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Deputy Coconino County attorney arrested following hit-and-run in Flagstaff
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Deputy Coconino County attorney arrested following hit-and-run in Flagstaff

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A deputy Coconino County attorney was arrested Friday night on allegations that he struck a parked vehicle with his own in Flagstaff and then fled the scene.

Eric Ruchensky, 34, is charged with failure to stop, failure to avoid a collision and failure to notify of an accident. He was booked into the Coconino County Detention Facility on misdemeanor charges and later released.

Flagstaff police officers responded to Ruchensky’s residence around 11 p.m. Friday after a reporting party witnessed the collision and followed the suspect to a parking lot, according to a police report.

Upon arrival, responding officers located a “visibly damaged” Toyota Rav 4x4 registered to Ruchensky parked near an apartment complex, according to the report.

Officers said as they inspected the vehicle, Ruchensky approached them and refused to answer if the vehicle belonged to him before running back inside an apartment unit. Officers then knocked on the front door of the apartment unit and Ruchensky answered. He stated to an officer that the vehicle was his and identified himself, according to the report.

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The scene of the collision with the parked car allegedly occurred near the intersection of Cherry Avenue and Beaver Street, according to the report. Police said based on the reporting party’s description, they located a truck in the area “obviously damaged from another vehicle.”

Ruchensky’s blood alcohol concentration was reportedly 0.240 when booked into the detention facility. Jail staff administered the BAC test using a portable breathalyzer, according to the report.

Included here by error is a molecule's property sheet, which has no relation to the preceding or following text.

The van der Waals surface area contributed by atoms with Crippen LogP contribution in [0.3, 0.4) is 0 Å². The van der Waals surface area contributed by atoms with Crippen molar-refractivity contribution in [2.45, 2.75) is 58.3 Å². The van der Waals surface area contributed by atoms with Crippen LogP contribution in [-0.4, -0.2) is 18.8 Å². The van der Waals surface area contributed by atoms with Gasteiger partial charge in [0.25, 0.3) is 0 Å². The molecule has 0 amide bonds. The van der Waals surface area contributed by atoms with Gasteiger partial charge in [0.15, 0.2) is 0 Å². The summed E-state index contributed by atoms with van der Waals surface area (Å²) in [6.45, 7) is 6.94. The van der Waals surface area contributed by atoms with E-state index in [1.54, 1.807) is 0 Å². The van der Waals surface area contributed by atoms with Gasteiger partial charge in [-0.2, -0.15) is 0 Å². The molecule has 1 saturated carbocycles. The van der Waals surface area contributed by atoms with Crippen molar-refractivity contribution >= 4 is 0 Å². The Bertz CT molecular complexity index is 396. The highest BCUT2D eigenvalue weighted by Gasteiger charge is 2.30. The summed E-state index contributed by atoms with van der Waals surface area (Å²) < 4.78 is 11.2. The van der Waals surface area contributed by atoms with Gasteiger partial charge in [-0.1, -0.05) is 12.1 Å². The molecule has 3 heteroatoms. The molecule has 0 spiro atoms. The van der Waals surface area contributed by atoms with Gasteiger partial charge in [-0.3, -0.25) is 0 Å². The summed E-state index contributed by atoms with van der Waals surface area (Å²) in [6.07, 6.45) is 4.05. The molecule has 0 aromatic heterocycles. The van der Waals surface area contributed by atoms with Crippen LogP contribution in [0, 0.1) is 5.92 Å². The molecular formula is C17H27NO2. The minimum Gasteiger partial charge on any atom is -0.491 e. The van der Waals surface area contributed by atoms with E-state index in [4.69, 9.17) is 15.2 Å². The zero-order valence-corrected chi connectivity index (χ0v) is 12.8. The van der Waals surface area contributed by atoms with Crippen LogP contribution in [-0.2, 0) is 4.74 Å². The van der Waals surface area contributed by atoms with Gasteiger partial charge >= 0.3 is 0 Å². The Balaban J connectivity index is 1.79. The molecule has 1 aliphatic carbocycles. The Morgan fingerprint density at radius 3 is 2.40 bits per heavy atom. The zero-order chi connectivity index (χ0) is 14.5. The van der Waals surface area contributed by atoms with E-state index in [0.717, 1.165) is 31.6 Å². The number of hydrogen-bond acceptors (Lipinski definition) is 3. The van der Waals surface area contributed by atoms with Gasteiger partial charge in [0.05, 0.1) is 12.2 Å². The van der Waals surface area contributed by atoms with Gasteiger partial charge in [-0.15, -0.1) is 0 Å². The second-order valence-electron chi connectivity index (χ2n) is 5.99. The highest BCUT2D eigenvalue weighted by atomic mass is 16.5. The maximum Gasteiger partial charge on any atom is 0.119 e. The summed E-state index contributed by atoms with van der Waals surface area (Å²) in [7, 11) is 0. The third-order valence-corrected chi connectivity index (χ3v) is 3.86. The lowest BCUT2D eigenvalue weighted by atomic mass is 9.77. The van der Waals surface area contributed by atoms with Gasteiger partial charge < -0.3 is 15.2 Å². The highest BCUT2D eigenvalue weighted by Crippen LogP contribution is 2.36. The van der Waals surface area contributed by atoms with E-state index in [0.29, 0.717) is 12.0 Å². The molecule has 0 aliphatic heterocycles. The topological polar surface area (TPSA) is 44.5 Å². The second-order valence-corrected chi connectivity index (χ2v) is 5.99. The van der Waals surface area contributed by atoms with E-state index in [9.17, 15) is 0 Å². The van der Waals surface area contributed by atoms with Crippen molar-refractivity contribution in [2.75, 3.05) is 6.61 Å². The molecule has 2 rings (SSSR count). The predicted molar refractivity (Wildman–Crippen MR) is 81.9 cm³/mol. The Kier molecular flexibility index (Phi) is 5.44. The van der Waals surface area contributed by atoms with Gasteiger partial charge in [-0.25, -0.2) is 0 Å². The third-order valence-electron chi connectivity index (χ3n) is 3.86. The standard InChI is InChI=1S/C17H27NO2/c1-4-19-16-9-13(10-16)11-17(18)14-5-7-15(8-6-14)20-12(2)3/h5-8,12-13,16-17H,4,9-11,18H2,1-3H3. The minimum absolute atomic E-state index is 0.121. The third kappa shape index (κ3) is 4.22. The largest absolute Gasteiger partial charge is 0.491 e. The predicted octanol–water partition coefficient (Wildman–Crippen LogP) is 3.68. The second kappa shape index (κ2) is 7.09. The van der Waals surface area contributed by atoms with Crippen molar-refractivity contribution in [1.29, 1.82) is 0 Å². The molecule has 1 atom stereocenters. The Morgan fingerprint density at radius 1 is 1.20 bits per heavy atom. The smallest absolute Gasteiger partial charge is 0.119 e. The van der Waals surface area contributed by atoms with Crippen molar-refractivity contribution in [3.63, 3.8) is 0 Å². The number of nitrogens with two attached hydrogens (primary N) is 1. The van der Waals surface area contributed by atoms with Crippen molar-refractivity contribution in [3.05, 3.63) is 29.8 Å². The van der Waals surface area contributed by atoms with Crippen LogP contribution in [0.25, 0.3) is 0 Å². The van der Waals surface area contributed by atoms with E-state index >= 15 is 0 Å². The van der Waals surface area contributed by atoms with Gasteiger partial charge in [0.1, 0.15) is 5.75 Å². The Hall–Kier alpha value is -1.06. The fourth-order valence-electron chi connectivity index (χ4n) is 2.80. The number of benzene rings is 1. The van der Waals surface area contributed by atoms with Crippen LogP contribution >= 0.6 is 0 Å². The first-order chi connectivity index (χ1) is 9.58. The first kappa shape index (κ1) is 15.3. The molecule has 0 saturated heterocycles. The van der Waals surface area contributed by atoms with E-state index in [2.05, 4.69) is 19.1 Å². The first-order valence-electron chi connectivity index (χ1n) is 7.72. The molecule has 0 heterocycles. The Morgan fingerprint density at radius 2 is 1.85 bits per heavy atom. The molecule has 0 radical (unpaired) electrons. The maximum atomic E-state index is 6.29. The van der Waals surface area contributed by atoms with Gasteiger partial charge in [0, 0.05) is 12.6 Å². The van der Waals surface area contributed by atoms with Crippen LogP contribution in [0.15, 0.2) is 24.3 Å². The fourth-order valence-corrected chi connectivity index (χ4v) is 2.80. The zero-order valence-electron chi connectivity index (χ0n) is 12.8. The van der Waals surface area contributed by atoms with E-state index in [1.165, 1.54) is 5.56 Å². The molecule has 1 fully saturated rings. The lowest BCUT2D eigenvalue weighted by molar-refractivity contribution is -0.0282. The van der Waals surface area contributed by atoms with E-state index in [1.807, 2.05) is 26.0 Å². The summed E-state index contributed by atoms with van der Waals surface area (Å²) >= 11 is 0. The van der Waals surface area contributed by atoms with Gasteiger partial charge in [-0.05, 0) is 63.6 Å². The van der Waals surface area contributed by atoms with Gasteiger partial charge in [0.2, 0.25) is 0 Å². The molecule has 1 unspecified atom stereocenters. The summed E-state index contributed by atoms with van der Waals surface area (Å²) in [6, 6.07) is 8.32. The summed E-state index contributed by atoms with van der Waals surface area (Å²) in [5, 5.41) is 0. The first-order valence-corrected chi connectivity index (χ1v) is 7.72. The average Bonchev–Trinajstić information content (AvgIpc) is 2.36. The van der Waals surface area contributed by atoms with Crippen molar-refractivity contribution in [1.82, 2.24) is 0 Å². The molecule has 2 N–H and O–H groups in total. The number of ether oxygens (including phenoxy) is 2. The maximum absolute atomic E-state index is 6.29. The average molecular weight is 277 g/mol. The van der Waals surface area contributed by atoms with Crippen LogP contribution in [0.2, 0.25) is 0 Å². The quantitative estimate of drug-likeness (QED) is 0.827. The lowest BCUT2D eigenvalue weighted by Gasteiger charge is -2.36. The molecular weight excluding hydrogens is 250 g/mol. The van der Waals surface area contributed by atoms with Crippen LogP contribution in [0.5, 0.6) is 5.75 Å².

According to the report, a DUI investigation was not conducted by the Flagstaff Police Department. In the report, police attributed the lack of a DUI investigation to the amount of time that had passed between the initial collision, the witness report and Ruchensky’s contact with responding officers.

Police reported it was unclear if Ruchensky consumed alcoholic beverages inside his apartment after the collision occurred.

Coconino County Attorney Bill Ring released the following statement following Ruchensky’s arrest:

"We learned of this incident over the weekend and all appropriate actions were immediately taken to address the matter. The arrest will be handled by the City of Flagstaff," Ring said in an email.

Johnson & Johnson asked the Food and Drug Administration on Tuesday to allow extra shots of its COVID-19 vaccine as the U.S. government moves toward expanding its booster campaign to millions more vaccinated Americans.J&J said it filed a request with the FDA to authorize boosters for people 18 and older who previously received the company's one-shot vaccine. While the company said it submitted data on several different booster intervals, ranging from two to six months, it did not formally recommend one to regulators.Last month, the FDA authorized booster shots of Pfizers vaccine for older Americans and other groups with heightened vulnerability to COVID-19. Its part of a sweeping effort by the Biden administration to shore up protection amid the delta variant and potential waning vaccine immunity.Government advisers backed the extra Pfizer shots, but they also worried about creating confusion for tens of millions of other Americans who received the Moderna and J&J shots. U.S. officials don't recommend mixing and matching different vaccine brands.The FDA is convening its outside panel of advisers next week to review booster data from both J&J and Moderna. Its the first step in a review process that also includes sign-off from the leadership of both the FDA and the Centers for Disease Control and Prevention. If both agencies give the go-ahead, Americans could begin getting J&J and Moderna boosters later this month.J&J previously released data suggesting its vaccine remains highly effective against COVID-19 at least five months after vaccination, demonstrating 81% effectiveness against hospitalizations in the U.S.But company research shows a booster dose at either two or six months revved up immunity even further. Data released last month showed giving a booster at two months provided 94% protection against moderate-to-severe COVID-19 infection. The company has not yet released clinical data on a six-month booster shot.FDA advisers will review studies from the company and other researchers next Friday and vote on whether to recommend boosters.Additional reporting by the Associated Press.


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